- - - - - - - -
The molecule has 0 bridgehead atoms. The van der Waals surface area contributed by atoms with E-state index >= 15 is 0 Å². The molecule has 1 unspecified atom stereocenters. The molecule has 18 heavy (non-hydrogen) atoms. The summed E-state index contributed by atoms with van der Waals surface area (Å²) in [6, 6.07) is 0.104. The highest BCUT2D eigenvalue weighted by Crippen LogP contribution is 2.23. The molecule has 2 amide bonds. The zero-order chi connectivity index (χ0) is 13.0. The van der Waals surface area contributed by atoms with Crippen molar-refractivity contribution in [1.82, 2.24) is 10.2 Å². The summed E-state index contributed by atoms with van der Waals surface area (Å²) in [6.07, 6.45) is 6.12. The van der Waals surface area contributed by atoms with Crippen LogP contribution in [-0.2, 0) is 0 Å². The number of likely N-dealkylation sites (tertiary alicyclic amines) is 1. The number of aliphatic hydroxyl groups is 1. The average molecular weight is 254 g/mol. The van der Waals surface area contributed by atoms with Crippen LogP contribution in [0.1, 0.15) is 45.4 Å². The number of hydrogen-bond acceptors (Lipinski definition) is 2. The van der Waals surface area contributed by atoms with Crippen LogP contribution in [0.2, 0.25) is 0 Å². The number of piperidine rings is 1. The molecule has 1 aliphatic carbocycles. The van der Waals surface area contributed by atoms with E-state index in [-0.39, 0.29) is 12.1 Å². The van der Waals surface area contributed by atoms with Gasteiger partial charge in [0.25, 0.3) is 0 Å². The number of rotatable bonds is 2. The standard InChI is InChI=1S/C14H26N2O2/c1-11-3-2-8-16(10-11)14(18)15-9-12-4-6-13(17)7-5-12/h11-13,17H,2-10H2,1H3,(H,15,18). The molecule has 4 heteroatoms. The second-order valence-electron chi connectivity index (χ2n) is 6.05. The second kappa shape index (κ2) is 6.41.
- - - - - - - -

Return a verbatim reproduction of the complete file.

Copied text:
The molecule has 0 bridgehead atoms. The van der Waals surface area contributed by atoms with E-state index >= 15 is 0 Å². The molecule has 1 unspecified atom stereocenters. The molecule has 18 heavy (non-hydrogen) atoms. The summed E-state index contributed by atoms with van der Waals surface area (Å²) in [6, 6.07) is 0.104. The highest BCUT2D eigenvalue weighted by Crippen LogP contribution is 2.23. The molecule has 2 amide bonds. The zero-order chi connectivity index (χ0) is 13.0. The van der Waals surface area contributed by atoms with Crippen molar-refractivity contribution in [1.82, 2.24) is 10.2 Å². The summed E-state index contributed by atoms with van der Waals surface area (Å²) in [6.07, 6.45) is 6.12. The van der Waals surface area contributed by atoms with Crippen LogP contribution in [-0.2, 0) is 0 Å². The number of likely N-dealkylation sites (tertiary alicyclic amines) is 1. The number of aliphatic hydroxyl groups is 1. The average molecular weight is 254 g/mol. The van der Waals surface area contributed by atoms with Crippen LogP contribution in [0.1, 0.15) is 45.4 Å². The number of hydrogen-bond acceptors (Lipinski definition) is 2. The van der Waals surface area contributed by atoms with Crippen LogP contribution in [0.2, 0.25) is 0 Å². The number of piperidine rings is 1. The molecule has 1 aliphatic carbocycles. The van der Waals surface area contributed by atoms with E-state index in [-0.39, 0.29) is 12.1 Å². The van der Waals surface area contributed by atoms with Gasteiger partial charge in [0.25, 0.3) is 0 Å². The number of rotatable bonds is 2. The standard InChI is InChI=1S/C14H26N2O2/c1-11-3-2-8-16(10-11)14(18)15-9-12-4-6-13(17)7-5-12/h11-13,17H,2-10H2,1H3,(H,15,18). The molecule has 4 heteroatoms. The second-order valence-electron chi connectivity index (χ2n) is 6.05. The second kappa shape index (κ2) is 6.41.